Parallelizing bootscripts [was: Make bootscripts more POSIX compliant]

Bruce Dubbs bruce.dubbs at gmail.com
Tue Feb 20 14:18:14 PST 2007


Dan Nicholson wrote:

> Let's analyze it a different way. It takes over twice as long to
> initialize and close a bash shell than a dash shell. Why do that when
> you don't have to? It's a simple optimization.

We had an old saying in the military: Measure with a micrometer, mark it
with a grease pencil, cut it with an axe.  It strikes me that this is
what is happening here.

Let me reiterate that I have no objections to doing this as an
intellectual exercise.  I'm just saying that the results will not be
noticeable by the casual user, even if they can be measured with a watch
or by internal measurements.

>> The memory space is generally not significant either because only one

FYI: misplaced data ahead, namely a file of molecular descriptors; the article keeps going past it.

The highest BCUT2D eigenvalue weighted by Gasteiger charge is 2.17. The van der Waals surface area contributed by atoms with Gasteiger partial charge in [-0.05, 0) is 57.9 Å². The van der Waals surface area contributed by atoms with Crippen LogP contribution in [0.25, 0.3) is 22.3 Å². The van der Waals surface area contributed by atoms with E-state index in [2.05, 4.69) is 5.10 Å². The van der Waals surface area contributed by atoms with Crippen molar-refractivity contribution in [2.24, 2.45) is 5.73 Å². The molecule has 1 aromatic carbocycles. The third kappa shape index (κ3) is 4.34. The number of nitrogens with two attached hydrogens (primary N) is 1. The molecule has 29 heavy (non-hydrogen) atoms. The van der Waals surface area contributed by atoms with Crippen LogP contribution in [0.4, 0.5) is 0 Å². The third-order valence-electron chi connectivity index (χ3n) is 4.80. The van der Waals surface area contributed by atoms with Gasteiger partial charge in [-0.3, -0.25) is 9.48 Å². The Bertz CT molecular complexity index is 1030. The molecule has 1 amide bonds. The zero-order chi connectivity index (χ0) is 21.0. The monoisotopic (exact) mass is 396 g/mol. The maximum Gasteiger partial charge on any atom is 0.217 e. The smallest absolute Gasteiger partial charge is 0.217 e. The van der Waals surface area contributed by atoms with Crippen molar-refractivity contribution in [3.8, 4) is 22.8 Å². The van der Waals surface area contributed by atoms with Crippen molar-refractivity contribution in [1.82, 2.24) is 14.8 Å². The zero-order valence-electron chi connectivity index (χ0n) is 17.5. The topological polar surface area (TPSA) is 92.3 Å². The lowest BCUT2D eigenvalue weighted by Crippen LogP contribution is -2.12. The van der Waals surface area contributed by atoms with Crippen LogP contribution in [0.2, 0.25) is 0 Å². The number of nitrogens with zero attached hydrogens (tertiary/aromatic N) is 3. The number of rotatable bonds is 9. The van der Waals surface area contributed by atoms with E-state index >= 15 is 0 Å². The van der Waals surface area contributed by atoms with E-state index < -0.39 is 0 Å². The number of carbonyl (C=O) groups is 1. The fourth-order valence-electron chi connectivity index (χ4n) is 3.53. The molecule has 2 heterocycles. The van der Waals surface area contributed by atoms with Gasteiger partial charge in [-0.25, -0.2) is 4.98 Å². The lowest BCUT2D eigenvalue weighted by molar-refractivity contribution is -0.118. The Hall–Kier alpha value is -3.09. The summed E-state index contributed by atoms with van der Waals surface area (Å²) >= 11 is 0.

>> copy of the code is in memory at any time.  The difference would be data
>> space.
> 
> It's not the amount of memory that's the problem. But you're
> constantly loading and unloading 6 times as much memory. I'd say that
> accounts for the difference above.

No, no, no.  That's not how Linux memory works.  When a program is
terminated, the kernel keeps it in memory as long as possible after the
last instance using it is finished.  If the program is called while it
is still in memory, it doesn't have to be reloaded.  Generally it only
gets thrown out if all memory, including swap, is needed for something
else.  It is the first to be put in swap if it is unused though.

Generally, something like an often used program like a shell would
always be in memory or, at worst, swap.

  -- Bruce



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